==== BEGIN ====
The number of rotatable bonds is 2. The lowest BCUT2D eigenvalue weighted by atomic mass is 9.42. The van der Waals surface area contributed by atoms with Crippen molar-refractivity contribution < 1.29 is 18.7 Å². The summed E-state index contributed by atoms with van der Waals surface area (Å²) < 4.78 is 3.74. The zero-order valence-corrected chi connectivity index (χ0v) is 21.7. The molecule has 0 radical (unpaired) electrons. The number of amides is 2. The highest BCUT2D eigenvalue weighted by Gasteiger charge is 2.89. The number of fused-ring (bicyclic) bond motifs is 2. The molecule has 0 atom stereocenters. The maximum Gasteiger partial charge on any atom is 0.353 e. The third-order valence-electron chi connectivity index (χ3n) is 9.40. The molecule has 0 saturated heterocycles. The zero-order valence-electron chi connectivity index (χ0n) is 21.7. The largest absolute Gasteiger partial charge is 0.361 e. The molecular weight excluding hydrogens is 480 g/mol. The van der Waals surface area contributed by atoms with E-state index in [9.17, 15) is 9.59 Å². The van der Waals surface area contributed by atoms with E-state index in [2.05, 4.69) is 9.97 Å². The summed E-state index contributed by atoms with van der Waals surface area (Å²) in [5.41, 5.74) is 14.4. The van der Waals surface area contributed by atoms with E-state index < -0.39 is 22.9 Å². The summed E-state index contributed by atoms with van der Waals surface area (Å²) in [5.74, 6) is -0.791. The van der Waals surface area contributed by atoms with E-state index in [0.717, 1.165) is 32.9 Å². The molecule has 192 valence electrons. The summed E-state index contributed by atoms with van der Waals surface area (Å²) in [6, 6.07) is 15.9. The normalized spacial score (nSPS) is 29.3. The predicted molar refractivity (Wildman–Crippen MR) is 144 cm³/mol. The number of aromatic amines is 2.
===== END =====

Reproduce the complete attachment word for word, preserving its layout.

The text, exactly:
The number of rotatable bonds is 2. The lowest BCUT2D eigenvalue weighted by atomic mass is 9.42. The van der Waals surface area contributed by atoms with Crippen molar-refractivity contribution < 1.29 is 18.7 Å². The summed E-state index contributed by atoms with van der Waals surface area (Å²) < 4.78 is 3.74. The zero-order valence-corrected chi connectivity index (χ0v) is 21.7. The molecule has 0 radical (unpaired) electrons. The number of amides is 2. The highest BCUT2D eigenvalue weighted by Gasteiger charge is 2.89. The number of fused-ring (bicyclic) bond motifs is 2. The molecule has 0 atom stereocenters. The maximum Gasteiger partial charge on any atom is 0.353 e. The third-order valence-electron chi connectivity index (χ3n) is 9.40. The molecule has 0 saturated heterocycles. The zero-order valence-electron chi connectivity index (χ0n) is 21.7. The largest absolute Gasteiger partial charge is 0.361 e. The molecular weight excluding hydrogens is 480 g/mol. The van der Waals surface area contributed by atoms with E-state index in [9.17, 15) is 9.59 Å². The van der Waals surface area contributed by atoms with E-state index in [2.05, 4.69) is 9.97 Å². The summed E-state index contributed by atoms with van der Waals surface area (Å²) in [5.41, 5.74) is 14.4. The van der Waals surface area contributed by atoms with E-state index < -0.39 is 22.9 Å². The summed E-state index contributed by atoms with van der Waals surface area (Å²) in [5.74, 6) is -0.791. The van der Waals surface area contributed by atoms with E-state index in [0.717, 1.165) is 32.9 Å². The molecule has 192 valence electrons. The summed E-state index contributed by atoms with van der Waals surface area (Å²) in [6, 6.07) is 15.9. The normalized spacial score (nSPS) is 29.3. The predicted molar refractivity (Wildman–Crippen MR) is 144 cm³/mol. The number of aromatic amines is 2.